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ERIC Number: EJ811117
Record Type: Journal
Publication Date: 2008-Feb
Pages: 13
Abstractor: As Provided
Reference Count: 57
ISBN: N/A
ISSN: ISSN-1598-1037
Labour Perspectives on the New Politics of Skill and Competency Formation: International Reflections
Sawchuck, Peter
Asia Pacific Education Review, v9 n1 p50-62 Feb 2008
Skill/competency approaches to workplace-based policy seek to assess and train for discrete individual competencies with the goal of increasing employability and productivity. These approaches have become increasingly prominent across a range of advanced capitalist countries. A substantial critique has emerged over this same period regarding issues of instrumentality and social control, as well as the failure of skill/competency approaches to articulate a meaningful understanding of human learning capacities. In this article, these critical perspectives are clarified further by a review of contributions to understanding the skill/competence question emerging from sociology of work literature. Building from these critiques, this article outlines recent experiences with and perspectives on skill/competency frameworks amongst different national labour movements. Included in this outline is a more detailed, comparative analysis of Norway and Canada; here we see the lofty "new", "knowledge economy" rhetoric--in two countries where one might expect to see it blossom in application--brought down to earth by the realities of industrial relations, employer intransigence and intra-labour movement differences. "Skill/competence" proves to be a floating signifier that, amongst both employers and labour, stands as a proxy for "power/control" struggles. Degenerating in this way, from a labour perspective, the new politics of skill/competency formation is seen to have spiraled toward irrelevance in Norway and Canada; awaiting, in both countries, a re-invigoration through attention to changes in the participatory structure of the labour process itself. (Contains 11 notes.)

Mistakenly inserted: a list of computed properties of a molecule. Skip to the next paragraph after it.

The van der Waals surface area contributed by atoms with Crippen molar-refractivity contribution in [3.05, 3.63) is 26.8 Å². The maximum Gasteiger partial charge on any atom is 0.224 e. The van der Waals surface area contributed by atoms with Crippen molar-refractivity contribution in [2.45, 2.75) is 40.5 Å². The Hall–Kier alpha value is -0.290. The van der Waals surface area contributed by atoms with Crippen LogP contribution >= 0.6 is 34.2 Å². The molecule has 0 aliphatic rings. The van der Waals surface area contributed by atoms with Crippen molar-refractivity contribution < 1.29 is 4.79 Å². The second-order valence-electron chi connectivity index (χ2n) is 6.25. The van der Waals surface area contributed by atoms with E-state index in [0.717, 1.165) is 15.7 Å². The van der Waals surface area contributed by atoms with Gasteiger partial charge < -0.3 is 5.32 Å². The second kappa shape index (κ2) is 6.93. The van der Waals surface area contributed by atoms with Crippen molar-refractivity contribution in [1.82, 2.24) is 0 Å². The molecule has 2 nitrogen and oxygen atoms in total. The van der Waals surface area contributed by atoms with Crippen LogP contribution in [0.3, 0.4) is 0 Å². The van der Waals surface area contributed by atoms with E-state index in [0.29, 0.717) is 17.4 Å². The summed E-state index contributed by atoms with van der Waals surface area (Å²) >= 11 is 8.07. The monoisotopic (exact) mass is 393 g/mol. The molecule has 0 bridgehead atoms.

Education Research Institute, Seoul National University. Department of Education, 599 Kwanak-Ro, Kwanak-Gu, Seoul 151-748, South Korea. Tel: +82-2-880-5896; Fax: +82-2-889-6508; e-mail: aper2@hanmail.net; Web site: http://eri.snu.ac.kr/aper
Publication Type: Journal Articles; Opinion Papers
Education Level: Adult Education
Audience: N/A
Language: English
Sponsor: N/A
Authoring Institution: N/A
Identifiers - Location: Canada; Norway